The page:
Free Energy and Electropotential Talked about electropotential (aka emf, Eh)  driving force for e - transfer How does this relate to driving force for any reaction defined by  G r ??  G r = - n  E –Where n is the # of e-’s in the rxn,  is Faraday’s constant (23.06 cal V -1 ), and E is electropotential (V) pe for an electron transfer between a redox couple analagous to pK between conjugate acid- base pair

Nernst Equation Consider the half reaction: NO 3 - + 10H + + 8e -  NH 4 + + 3H 2 O(l) We can calculate the Eh if the activities of H +, NO 3 -, and NH 4 + are known. The general Nernst equation is The Nernst equation for this reaction at 25°C is

Eh – Measurement and meaning Eh is the driving force for a redox reaction No exposed live wires in natural systems (usually…)  where does Eh come from? From Nernst  redox couples exist at some Eh (Fe 2+ /Fe 3+ =1, Eh = +0.77V) When two redox species (like Fe 2+ and O 2 ) come together, they should react towards equilibrium Total Eh of a solution is measure of that equilibrium

FIELD APPARATUS FOR Eh MEASUREMENTS

CALIBRATION OF ELECTRODES The indicator electrode is usually platinum. In practice, the SHE is not a convenient field reference electrode. More convenient reference electrodes include saturated calomel (SCE - mercury in mercurous chloride solution) or silver-silver chloride electrodes. A standard solution is employed to calibrate the electrode. Zobell’s solution - solution of potassium ferric-ferro cyanide of known Eh.

CONVERTING ELECTRODE READING TO Eh Once a stable potential has been obtained, the reading can be converted to Eh using the equation Eh sys = E obs + Eh Zobell - Eh Zobell-observed Eh sys = the Eh of the water sample. E obs = the measured potential of the water sample relative to the reference electrode. Eh Zobell = the theoretical Eh of the Zobell solution Eh Zobell = 0.428 - 0.0022 (t - 25) Eh Zobell-observed = the measured potential of the Zobell solution relative to the reference electrode.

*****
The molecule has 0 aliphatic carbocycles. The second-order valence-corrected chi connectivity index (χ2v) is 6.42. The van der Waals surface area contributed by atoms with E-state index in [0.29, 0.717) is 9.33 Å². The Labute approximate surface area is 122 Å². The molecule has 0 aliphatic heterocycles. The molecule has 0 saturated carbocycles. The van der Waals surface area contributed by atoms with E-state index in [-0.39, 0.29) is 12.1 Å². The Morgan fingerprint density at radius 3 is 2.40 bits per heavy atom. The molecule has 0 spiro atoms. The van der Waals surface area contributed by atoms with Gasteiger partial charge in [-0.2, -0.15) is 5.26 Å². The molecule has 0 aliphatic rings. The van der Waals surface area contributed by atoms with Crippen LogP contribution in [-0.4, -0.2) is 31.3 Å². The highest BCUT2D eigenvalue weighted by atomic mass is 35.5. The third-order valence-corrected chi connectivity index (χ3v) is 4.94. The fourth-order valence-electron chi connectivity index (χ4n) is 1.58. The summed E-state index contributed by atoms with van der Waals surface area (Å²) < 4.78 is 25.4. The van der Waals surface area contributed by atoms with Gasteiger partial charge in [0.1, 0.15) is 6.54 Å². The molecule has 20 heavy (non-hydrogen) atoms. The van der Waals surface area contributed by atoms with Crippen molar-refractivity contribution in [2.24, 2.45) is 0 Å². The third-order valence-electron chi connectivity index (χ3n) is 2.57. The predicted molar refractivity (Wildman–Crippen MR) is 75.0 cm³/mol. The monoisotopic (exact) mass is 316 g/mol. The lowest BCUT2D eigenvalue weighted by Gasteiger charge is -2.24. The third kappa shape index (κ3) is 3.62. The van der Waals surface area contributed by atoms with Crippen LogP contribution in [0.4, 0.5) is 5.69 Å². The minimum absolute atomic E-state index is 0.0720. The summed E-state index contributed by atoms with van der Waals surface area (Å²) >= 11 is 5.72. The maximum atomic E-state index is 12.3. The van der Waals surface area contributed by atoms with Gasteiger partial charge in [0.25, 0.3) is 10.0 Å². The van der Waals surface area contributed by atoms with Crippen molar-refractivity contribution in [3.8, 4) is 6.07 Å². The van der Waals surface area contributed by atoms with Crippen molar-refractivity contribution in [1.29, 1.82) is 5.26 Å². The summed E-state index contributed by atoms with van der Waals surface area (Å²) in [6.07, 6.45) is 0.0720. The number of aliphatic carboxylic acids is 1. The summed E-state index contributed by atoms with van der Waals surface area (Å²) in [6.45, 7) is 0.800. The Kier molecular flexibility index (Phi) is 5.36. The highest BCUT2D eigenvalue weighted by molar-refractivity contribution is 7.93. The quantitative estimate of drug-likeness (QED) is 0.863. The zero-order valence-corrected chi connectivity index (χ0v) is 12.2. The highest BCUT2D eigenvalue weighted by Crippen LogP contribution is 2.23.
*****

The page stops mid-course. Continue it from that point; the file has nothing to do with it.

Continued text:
PROBLEMS WITH Eh MEASUREMENTS Natural waters contain many redox couples NOT at equilibrium; it is not always clear to which couple (if any) the Eh electrode is responding. Eh values calculated from redox couples often do not correlate with each other or directly measured Eh values. Eh can change during sampling and measurement if caution is not exercised. Electrode material (Pt usually used, others also used) –Many species are not electroactive (do NOT react electrode) Many species of O, N, C, As, Se, and S are not electroactive at Pt –electrode can become poisoned by sulfide, etc.

Figure 5-6 from Kehew (2001). Plot of Eh values computed from the Nernst equation vs. field-measured Eh values.

Other methods of determining the redox state of natural systems For some, we can directly measure the redox couple (such as Fe 2+ and Fe 3+ ) Techniques to directly measure redox SPECIES: –Amperometry (ion specific electrodes) –Voltammetry –Chromatography –Spectrophotometry/ colorimetry –EPR, NMR –Synchrotron based XANES, EXAFS, etc.

REDOX CLASSIFICATION OF NATURAL WATERS Oxic waters - waters that contain measurable dissolved oxygen. Suboxic waters - waters that lack measurable oxygen or sulfide, but do contain significant dissolved iron (> ~0.1 mg L -1 ). Reducing waters (anoxic) - waters that contain both dissolved iron and sulfide.

Redox titrations Imagine an oxic water being reduced to become an anoxic water We can change the Eh of a solution by adding reductant or oxidant just like we can change pH by adding an acid or base Just as pK determined which conjugate acid-base pair would buffer pH, pe determines what redox pair will buffer Eh (and thus be reduced/oxidized themselves)

Redox titration II Let’s modify a bjerrum plot to reflect pe changes

The Redox ladder H2OH2O H2H2 O2O2 H2OH2O NO 3 - N2N2 MnO 2 Mn 2+ Fe(OH) 3 Fe 2+ SO 4 2- H2SH2S CO 2 CH 4 Oxic Post - oxic Sulfidic Methanic The redox-couples are shown on each stair-step, where the most energy is gained at the top step and the least at the bottom step. (Gibb’s free energy becomes more positive going down the steps)